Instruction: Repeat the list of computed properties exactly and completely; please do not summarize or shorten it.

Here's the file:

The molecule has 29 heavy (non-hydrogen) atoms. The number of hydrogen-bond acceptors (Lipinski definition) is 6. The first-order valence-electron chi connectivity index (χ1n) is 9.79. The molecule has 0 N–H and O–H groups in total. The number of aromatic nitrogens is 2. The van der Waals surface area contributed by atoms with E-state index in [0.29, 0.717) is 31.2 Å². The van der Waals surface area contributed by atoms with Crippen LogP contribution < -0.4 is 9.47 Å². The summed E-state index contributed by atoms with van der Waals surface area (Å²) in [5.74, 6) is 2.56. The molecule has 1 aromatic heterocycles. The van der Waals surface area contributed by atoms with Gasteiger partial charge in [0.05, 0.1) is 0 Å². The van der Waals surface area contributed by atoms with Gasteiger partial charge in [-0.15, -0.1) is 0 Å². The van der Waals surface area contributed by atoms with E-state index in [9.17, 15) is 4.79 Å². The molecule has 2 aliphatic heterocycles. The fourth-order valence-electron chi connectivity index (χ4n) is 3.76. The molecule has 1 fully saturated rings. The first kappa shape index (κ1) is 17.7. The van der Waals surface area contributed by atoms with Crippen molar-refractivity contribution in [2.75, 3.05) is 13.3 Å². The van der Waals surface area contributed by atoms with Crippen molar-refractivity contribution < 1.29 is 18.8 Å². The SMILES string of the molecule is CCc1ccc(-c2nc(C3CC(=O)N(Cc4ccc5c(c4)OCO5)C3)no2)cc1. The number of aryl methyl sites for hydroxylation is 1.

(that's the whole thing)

The molecule has 29 heavy (non-hydrogen) atoms. The number of hydrogen-bond acceptors (Lipinski definition) is 6. The first-order valence-electron chi connectivity index (χ1n) is 9.79. The molecule has 0 N–H and O–H groups in total. The number of aromatic nitrogens is 2. The van der Waals surface area contributed by atoms with E-state index in [0.29, 0.717) is 31.2 Å². The van der Waals surface area contributed by atoms with Crippen LogP contribution < -0.4 is 9.47 Å². The summed E-state index contributed by atoms with van der Waals surface area (Å²) in [5.74, 6) is 2.56. The molecule has 1 aromatic heterocycles. The van der Waals surface area contributed by atoms with Gasteiger partial charge in [0.05, 0.1) is 0 Å². The van der Waals surface area contributed by atoms with Gasteiger partial charge in [-0.15, -0.1) is 0 Å². The van der Waals surface area contributed by atoms with E-state index in [9.17, 15) is 4.79 Å². The molecule has 2 aliphatic heterocycles. The fourth-order valence-electron chi connectivity index (χ4n) is 3.76. The molecule has 1 fully saturated rings. The first kappa shape index (κ1) is 17.7. The van der Waals surface area contributed by atoms with Crippen molar-refractivity contribution in [2.75, 3.05) is 13.3 Å². The van der Waals surface area contributed by atoms with Crippen molar-refractivity contribution < 1.29 is 18.8 Å². The SMILES string of the molecule is CCc1ccc(-c2nc(C3CC(=O)N(Cc4ccc5c(c4)OCO5)C3)no2)cc1. The number of aryl methyl sites for hydroxylation is 1.